This is the first article in our Contested Spaces series. These pieces look at the conflicting uses, expectations and norms that people bring to public spaces, the clashes that result and how we can resolve these.
Picture this. It’s a beautiful sunny day. You arrive on the beach, find yourself a nice quiet area away from the crowds and set yourself up for a day of relaxation and fun in the sun.
But then a large group arrives and sets themselves up right next to you. They’re drinking heavily, swearing loudly and leaving their rubbish in the sand. And things are about to get worse.
In the distance you can hear the unmistakable buzz of a jet ski heading for your once-quiet part of the beach. The day is lost. You pack up and head home.
Australians are a beach-going people and research suggests that the scenario outlined above is likely to seriously annoy at least half of us. A 2014 survey of New South Wales residents found that 58% of respondents considered anti-social behaviour a key threat to the social benefits of the coast. The survey was conducted for the state’s Marine Estate Management Authority (MEMA).
Anti-social behaviour topped the list of community concerns in the survey. This was closely followed by littering, overcrowding and the unsafe behaviour of some recreational boaters and jet skiers.
The strength of this response was somewhat surprising; we tend to think of the coast as a place of fun and relaxation, rather than a hot bed of conflict and simmering tensions. But Australians have always had strong ideas about the right way to behave at the beach.
A tradition of free public access
First and foremost we have defended the right of free access the beach. Australians have a long and ongoing history of resistance to any development that might impede public access.
The legacy of this is a relatively “natural” coastal environment, even in our metropolitan areas. This reflects our preference for development set back from the beach and in public ownership.
But while we are keen to keep our beaches open for all, we have a slightly less egalitarian attitude towards how people should use the beach.
Public bathing on the beach only became commonplace and acceptable in the late 19th century. Board riding on public beaches was frowned upon in the 1960s – so much so that local councils in Sydney attempted to regulate surfing through a registration system.
Today, activities such as surfing, swimming and snorkelling are generally agreed to be appropriate. In fact, these are seen as essential components of Australian beach culture.
The unwritten rules of conduct
Many beach activities are generally accepted and uncontentious as long as they are conducted within complex, unwritten models of appropriate behaviour. An example is the rules about “dropping in” among surfers.
These unwritten rules are constantly evolving. The rules may be confounding to people not exposed to them from an early age, including different cultural and ethnic groups. Conflict on the coast is often infused with underlying racial tensions, as the 2005 Cronulla riots demonstrated most dramatically.
Today these tensions live on and are particularly acute in relation to fishing. Conflicting cultural ideas about the size, species and number of fish and invertebrates considered appropriate to take is a regular source of dispute even for common species not covered by catch limits.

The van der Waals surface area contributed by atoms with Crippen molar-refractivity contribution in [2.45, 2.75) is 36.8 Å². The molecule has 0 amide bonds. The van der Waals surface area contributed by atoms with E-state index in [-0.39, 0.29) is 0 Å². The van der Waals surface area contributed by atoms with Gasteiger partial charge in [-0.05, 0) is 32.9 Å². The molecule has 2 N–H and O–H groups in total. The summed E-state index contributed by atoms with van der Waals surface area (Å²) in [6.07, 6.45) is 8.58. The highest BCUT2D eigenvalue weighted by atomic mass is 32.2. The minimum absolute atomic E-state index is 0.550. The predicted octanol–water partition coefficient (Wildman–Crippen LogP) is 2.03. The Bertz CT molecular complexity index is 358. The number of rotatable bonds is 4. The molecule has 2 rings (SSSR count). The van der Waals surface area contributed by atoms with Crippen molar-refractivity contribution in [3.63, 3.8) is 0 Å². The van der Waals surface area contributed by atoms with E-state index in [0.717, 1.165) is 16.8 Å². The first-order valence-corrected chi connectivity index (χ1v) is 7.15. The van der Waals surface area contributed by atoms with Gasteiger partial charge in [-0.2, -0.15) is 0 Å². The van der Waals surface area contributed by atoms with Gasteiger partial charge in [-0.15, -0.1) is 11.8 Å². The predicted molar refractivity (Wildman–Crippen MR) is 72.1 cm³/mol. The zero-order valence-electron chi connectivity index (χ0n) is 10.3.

When ideas about beaches are in conflict
While racial tensions undoubtedly play a role, these are unlikely to explain all the tensions and annoyances that can emerge during a day at the beach. The MEMA survey indicated that we value the coast for its beauty and as a place for socialisation and enjoyment. This is largely based on the opportunities it provides for a healthy and active lifestyle.The Pug Father/flickr, CC BY
Dominant social norms therefore place the beach as a place of passive recreation focused on relaxation, appreciation of nature and wilderness-based adventure sports (such as surfing or fishing). Resentments appear to build when uses of the beach, and different users’ underlying value systems, come into conflict. In the scenario outlined at the start of this article, individuals or groups are potentially pursuing hedonistic or utilitarian values at the expense of nature-based or passive-use values.
Similar resentments have emerged in reverse. Individuals or groups who value the coast primarily as a place of social interaction, fun and active use often resist attempts to limit this use. An example is some anglers’ opposition to protected areas or restricted-use zones.
A key to managing conflict therefore lies in improving our understanding of beach users’ value systems. This will help planners, policymakers and communities identify strategies that cater for the diverse interests and needs of different users.
In some national parks and council areas, for example, planning approaches have been developed to cater for a diverse range of recreational opportunities. Permitted activities and associated infrastructure are determined throughout the management area based on ensuring there are opportunities along a spectrum of use from active through to wilderness-based experiences. In NSW, government agencies are using the MEMA survey results to identify and manage key threats to the values of the coast.
In many ways, though, the conflict we see on our beaches may be a small price to pay for the free and open access to our beaches, which Australians have fought to preserve on many occasions.
Resolving these conflicts may partly involve planning, partly education and partly regulation. Those rules we consider non-negotiable need to be enforced – for example, the rules that keep us and other beach users safe. To a large degree, however, it also involves building tolerance, patience and empathy within our community so we can all enjoy our day out at the beach.
Authors: Michelle Voyer, Postdoctoral Research Fellow, University of Wollongong